Full disclosure: I fell for this despite already knowing about it. And that’s because the local police were in on it, too.
When you arrive at a popular temple or attraction, you might get stopped by a local offering you some (seemingly) well-meaning advice. He’ll tell you that the attraction is closed or that it will be better later in the day. Or, they might tell you that the place you want to visit is too expensive and touristy, but fear not, because he’ll show you the local gems of the city!
Just get in his tuk-tuk he’ll take you to some free places that are off the tourist trail, like hidden temples and monuments! He might even show you a map of the route, and he promises it will be worth it!
After showing you some underwhelming sights, the driver will bring you to a tailor or jewelry shop. “They give me gas tokens in exchange for bringing them tourists,” he says. “Just five minutes! Please!”
You’re left feeling guilty, so instead of arguing, you oblige. Some drivers become annoyingly persistent in getting you to make a purchase.
When the scam route is complete, or when you’re finally fed up and you’ve walked away in a huff, you’ll realize that you’ve wasted half a day, paid way too much, and the place you wanted to go in the first place was not only open, it was just around the corner from where you got the tuk-tuk!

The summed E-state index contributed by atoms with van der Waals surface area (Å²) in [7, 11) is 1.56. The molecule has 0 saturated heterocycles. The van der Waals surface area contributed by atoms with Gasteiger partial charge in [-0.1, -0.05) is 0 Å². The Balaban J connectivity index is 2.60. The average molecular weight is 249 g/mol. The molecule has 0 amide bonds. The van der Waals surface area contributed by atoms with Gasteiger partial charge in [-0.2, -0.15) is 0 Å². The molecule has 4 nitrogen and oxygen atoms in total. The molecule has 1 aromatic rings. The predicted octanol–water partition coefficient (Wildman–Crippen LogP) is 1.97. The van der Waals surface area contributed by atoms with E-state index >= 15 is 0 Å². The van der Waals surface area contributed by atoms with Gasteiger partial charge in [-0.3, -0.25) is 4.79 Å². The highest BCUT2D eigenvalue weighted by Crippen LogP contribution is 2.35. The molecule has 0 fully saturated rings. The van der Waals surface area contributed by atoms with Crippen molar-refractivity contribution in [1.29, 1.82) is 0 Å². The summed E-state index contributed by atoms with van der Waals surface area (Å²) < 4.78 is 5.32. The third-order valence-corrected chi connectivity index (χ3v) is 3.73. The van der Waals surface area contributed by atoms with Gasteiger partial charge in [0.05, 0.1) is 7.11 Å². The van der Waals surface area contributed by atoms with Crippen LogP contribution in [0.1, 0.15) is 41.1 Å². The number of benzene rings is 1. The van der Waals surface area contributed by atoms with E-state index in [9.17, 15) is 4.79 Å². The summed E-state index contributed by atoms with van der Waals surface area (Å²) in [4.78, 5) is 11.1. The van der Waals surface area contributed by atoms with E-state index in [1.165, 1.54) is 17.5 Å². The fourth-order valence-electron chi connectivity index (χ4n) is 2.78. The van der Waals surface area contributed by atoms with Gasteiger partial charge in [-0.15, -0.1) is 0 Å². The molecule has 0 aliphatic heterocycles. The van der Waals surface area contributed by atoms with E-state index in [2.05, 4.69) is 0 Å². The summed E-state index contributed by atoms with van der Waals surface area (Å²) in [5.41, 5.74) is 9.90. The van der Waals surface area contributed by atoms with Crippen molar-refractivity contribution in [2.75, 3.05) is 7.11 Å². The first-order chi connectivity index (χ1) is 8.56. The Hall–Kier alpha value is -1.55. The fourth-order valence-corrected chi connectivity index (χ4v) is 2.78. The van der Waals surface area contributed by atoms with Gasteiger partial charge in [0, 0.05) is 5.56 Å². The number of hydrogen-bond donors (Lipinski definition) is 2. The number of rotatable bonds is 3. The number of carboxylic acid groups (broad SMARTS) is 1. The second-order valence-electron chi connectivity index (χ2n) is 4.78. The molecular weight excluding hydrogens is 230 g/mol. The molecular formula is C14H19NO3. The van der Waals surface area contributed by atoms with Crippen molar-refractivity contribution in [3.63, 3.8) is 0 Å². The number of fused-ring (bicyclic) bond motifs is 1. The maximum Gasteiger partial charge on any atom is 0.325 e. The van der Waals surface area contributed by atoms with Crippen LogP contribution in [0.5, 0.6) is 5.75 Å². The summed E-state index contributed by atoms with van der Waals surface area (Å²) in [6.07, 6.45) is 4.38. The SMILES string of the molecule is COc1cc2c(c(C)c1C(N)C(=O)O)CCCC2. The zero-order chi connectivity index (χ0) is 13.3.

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3. Taking a “Black Taxi” From the Airport
When you arrive in Bangkok, you’re going to be exhausted. Public transport into the city seems like the obvious, budget-friendly option, but it’s likely a solid 90-minute journey from door-to-door. Taxis from the airport to the city are well-regulated, and it should only cost you about $10 and take 1/3 of the time.
But there is a caveat. Some taxi drivers will approach you directly in the airport. “Taxi, taxi!” they’ll say. They will be pushy, and they may even make you a reasonable offer for a ride into the city. No matter what, DO NOT GET IN THE CAR. They are hawkers—scam artists.
At the international airport, Suvarnabhumi, there is an official taxi stand on level 1. The price to the city is a fixed-rate, but if the driver takes the highway, you may have to pay an additional $5-10 for tolls.
Bangkok’s traffic can be horrendous so the other option is to take the Suvarnabhumi Airport Rail Link, which can be a quicker route into the city, depending on the time of day. Just figure out the closest MRT station to your hotel, travel there by train, then take a taxi from outside the station–the fare should only be $1 – 2 once you’re in the city.
From Don Mueang Airport (remember, there are two airports in Bangkok) there’s a cheap and regular bus service that sidesteps a lot of the traffic. Again, once you’re in Central Bangkok the taxi or tuk-tuk ride will only be a couple of dollars.